1. Does the author state the goal of the research clearly? (yes/no)
  2. Is the research methodology described? (yes/no)
  3. Are references properly cited? (yes/no)

Let us say the author gets 100% grade if all criteria are passed (that is answered "yes" by the assessor), 75% if only two criteria are passed, 25% if only one criterion is passed and 0% if the reviewer gives 'no' for all three statements.

Now imagine the work by Daniel is assessed by three colleagues - Alice, Bob and Cindy. They all give individual responses to the criteria in order:

  • Alice: yes / yes / no
  • Bob: yes / yes / no
  • Cindy: no / yes / yes

As you can see, they all gave 75% grade to the submission. But Alice and Bob agree in individual responses, too, while the responses in Cindy's assessment are different. The evaluation method Comparison with the best assessment tries to imagine, how a hypothetical absolutely fair assessment would look like. In the Development:Workshop 2.0 specification, David refers to it as "how would Zeus assess this submission?" and we estimate it would be something like this (we have no other way):

  • Zeus 66% yes / 100% yes / 33% yes

Then we try to find those assessments that are closest to this theoretically objective assessment. We realize that Alice and Bob are the best ones and give 100% grade for assessment to them. Then we calculate how much far Cindy's assessment is from the best one. As you can see, Cindy's response matches the best one in only one criterion of the three so Cindy's grade for assessment will not be much high.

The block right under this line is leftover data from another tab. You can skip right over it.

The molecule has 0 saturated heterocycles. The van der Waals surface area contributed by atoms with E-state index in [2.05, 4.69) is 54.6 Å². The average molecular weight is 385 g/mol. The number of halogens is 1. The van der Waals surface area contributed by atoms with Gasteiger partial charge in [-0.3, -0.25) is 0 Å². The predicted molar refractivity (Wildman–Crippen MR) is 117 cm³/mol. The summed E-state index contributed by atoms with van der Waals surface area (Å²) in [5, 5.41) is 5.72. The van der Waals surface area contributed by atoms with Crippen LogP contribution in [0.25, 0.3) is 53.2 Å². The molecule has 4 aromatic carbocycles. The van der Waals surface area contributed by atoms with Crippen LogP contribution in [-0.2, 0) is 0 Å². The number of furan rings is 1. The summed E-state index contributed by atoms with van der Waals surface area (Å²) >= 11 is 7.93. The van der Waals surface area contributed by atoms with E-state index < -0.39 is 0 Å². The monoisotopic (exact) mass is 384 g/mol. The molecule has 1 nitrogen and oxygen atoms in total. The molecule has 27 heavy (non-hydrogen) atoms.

The same logic applies to all other grading strategies, adequately. The conclusion is that the grade given by the best assessor does not need to be the one closest to the average as the assessment are compared at the level of individual responses, not the final grades.

More explanations

Research papers dealing with Workshop module

For developers

Please see Development:Workshop for more information on the module infrastructure and ways how to extend provided functionality by developing own Workshop subplugins.

Earlier versions

Workshop was the very first contributed code module and was unmaintained for a long time except for emergency fixes by various developers to keep it operational. By default, it is hidden in Moodle 1.9 in the Site administration > Modules > Manage activities. Users are discouraged from using it in Moodle 1.x versions due to a number of known problem in these versions.

See also